Modern Style: Dressing Down; Abigail Solomon-Godeau

By Solomon-Godeau, Abigail; Halley, Peter | Artforum International, May 2004 | Go to article overview

Modern Style: Dressing Down; Abigail Solomon-Godeau


Solomon-Godeau, Abigail, Halley, Peter, Artforum International


Fashion photography has been on the museum circuit for years, but the phenomenon moved center stage last month when the Museum of Modern Art premiered "Fashioning Fiction," its first take on the subject. In advance of the exhibition's opening, Artforum invited veteran observers of fashion and photography Abigail Solomon-Godeau and Peter Halley to reflect on the issues raised by the show.

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It will not come as breaking news to Artforum readers that commercial fashion and art photography have long existed in close proximity, with photographers regularly crossing between the two domains. Artforum, after all, has itself contributed to this development, however modestly, by featuring fashion as a subject relevant to contemporary art and serving as a site for upscale fashion advertising. Be that as it may, throughout the twentieth century artists and photographers have often moved from one camp to the other, among them, Man Ray, Frederick Kiesler, Herbert List, Salvador Dali, Edward Steichen, Irving Penn, and Andy Warhol, who perhaps represents the ne plus ultra of crossover careers. While greater cultural capital attaches to the practice of photographic art, in most cases greater economic capital accrues to professional fashion photography, especially at its highest levels.

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Over the past twenty years, commercial photographers with artistic aspirations have been relieved of the need to produce work that implicitly repudiates their professional practice, as was earlier the case. Here I am thinking of the example of Penn. Hugely successful throughout the '50s and '60s as a fashion photographer for Vogue, when he turned to the rigors of art, his chosen motifs were either fat women, skulls, or decomposing cigarette butts. Needless to say, the contrast between such subjects and those of his fashion pictures operated as the very warranty of aesthetic ambition. However, for the artistically inclined fashion photographer today, or the art photographer attracted to the world of style, such overdetermined oppositions are no longer necessary. On the contrary, fashion photographers may now flirt with physical imperfection (to a point), employ nonprofessional models, fabricate mise-en-scenes of exciting squalor or implied depravity, and appropriate any and all styles from the history of photography, while art photography has long been freed from the burden of beauty. Furthermore, the increasing formal "autonomy" of sophisticated fashion photography has made it a more appealing, flexible, and presumably lucrative option for artists and art photographers. Often divorced from the task of representing the commodity as such, this type of experimental or unconventional fashion photography is a growing presence in style and pop-culture magazines such as The Face, i-D, Blitz, Tank, and Dutch, as well as in so-called editorial spreads in print media from W to Sunday-newspaper magazine supplements.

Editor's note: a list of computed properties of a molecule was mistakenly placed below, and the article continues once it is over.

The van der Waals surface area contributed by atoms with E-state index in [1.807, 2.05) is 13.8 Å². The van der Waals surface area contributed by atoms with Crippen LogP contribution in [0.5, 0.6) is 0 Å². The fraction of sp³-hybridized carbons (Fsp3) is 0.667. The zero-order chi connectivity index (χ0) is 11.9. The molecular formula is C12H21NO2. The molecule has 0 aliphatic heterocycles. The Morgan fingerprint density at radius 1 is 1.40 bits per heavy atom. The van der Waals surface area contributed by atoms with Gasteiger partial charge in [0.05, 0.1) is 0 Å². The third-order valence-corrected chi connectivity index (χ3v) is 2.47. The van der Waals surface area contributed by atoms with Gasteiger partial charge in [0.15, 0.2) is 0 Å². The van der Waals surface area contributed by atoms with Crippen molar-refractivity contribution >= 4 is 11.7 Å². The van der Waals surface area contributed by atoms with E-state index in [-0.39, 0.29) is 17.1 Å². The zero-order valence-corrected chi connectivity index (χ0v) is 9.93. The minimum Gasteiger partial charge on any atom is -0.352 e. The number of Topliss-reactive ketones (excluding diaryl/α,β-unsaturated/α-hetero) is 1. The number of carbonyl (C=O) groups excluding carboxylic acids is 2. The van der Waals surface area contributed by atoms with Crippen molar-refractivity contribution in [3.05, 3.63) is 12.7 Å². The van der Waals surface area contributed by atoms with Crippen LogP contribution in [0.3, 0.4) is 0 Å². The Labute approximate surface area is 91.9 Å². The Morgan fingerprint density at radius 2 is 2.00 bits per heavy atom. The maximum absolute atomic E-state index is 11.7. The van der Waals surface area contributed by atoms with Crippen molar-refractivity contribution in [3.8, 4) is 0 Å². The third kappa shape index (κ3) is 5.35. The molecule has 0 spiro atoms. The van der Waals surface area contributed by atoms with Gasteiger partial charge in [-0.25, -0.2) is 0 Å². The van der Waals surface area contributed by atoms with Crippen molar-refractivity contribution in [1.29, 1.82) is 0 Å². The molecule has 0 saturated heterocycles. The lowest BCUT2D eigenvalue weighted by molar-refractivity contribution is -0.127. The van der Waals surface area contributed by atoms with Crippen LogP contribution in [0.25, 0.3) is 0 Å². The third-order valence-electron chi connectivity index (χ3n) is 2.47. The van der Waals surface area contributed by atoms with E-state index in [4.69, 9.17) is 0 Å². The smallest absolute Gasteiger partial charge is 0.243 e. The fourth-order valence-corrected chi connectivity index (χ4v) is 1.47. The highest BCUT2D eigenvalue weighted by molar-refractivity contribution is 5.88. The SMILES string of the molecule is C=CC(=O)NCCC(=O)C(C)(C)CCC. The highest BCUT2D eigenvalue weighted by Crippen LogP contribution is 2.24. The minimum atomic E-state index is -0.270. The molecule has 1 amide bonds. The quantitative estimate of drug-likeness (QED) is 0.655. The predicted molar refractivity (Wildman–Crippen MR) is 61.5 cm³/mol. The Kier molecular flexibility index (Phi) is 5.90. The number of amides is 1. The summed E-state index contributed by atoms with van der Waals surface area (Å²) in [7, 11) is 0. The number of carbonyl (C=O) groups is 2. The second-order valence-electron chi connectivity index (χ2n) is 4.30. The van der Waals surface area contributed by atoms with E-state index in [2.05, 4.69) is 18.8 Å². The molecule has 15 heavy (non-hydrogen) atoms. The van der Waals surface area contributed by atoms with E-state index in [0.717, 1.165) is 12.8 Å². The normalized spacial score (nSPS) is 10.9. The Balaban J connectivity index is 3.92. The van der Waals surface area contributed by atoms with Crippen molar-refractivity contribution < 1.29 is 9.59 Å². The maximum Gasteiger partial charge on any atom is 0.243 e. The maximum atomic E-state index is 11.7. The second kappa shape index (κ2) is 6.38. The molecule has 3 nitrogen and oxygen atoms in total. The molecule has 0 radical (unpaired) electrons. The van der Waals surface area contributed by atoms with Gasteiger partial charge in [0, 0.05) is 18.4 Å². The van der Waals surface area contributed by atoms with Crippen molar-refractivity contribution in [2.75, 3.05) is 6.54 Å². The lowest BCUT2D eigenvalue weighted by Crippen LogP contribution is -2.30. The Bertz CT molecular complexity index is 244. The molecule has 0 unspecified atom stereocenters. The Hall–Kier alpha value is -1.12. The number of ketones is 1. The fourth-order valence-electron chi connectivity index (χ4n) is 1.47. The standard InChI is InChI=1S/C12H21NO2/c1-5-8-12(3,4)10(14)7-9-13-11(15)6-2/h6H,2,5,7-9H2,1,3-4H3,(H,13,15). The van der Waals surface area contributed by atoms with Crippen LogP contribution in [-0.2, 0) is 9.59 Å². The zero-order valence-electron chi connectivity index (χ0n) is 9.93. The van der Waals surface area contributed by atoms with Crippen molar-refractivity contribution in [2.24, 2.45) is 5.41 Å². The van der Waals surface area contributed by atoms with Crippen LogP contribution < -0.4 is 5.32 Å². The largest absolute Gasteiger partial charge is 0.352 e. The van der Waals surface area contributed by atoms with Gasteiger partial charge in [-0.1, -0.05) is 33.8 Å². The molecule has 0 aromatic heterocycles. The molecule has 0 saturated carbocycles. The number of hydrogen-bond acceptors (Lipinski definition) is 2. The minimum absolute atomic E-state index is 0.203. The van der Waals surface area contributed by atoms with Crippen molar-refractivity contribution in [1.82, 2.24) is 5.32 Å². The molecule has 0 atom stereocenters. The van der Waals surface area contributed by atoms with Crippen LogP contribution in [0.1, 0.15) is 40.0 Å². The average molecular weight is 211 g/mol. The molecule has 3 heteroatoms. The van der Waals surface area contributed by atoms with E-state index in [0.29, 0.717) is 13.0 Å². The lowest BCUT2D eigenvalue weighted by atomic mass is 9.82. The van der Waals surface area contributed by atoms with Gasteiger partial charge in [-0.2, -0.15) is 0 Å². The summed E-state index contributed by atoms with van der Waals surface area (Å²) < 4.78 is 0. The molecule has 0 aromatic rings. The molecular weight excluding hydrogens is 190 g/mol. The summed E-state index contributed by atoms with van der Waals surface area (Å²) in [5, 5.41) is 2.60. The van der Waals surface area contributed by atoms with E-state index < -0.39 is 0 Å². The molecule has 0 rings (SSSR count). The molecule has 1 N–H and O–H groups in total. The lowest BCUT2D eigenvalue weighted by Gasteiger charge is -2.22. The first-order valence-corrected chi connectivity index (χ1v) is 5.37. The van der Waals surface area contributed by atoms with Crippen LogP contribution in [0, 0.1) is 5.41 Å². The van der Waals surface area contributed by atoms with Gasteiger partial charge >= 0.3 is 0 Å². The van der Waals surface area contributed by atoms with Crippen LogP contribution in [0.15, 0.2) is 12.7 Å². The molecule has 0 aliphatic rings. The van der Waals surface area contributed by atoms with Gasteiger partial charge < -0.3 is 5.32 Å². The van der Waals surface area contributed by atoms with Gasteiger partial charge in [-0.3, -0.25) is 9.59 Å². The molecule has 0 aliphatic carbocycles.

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Given these broader options and the long-in-the-making collapse of boundaries between elite and mass culture (or, if one prefers, art and commerce), it is only to be expected that museums would recognize the popular appeal of fashion photography of all types. Thus the Museum of Modern Art's initial sortie into the brave new world of fin de siecle fashion photography--"Fashioning Fiction in Photography Since 1990"--is by no means the first museum exhibition of its kind and will surely not be the last. Organized by department of photography curator Susan Kismaric and assistant curator Eva Respini, "Fashioning Fiction" is a relatively late participant in the museological celebration of contemporary fashion photography. Over the past seven years alone, London's National Portrait Gallery has exhibited the photographs of Bruce Weber and Mario Testino, Berlin's Neue Nationalgalerie inaugurated its new building with a Helmut Newton retrospective, the Victoria and Albert Museum mounted "Imperfect Beauty: The Making of Contemporary Fashion Photographs," and Boston's Institute of Contemporary Art weighed in with "Chic Clicks: Creativity and Commerce in Contemporary Fashion Photography. …

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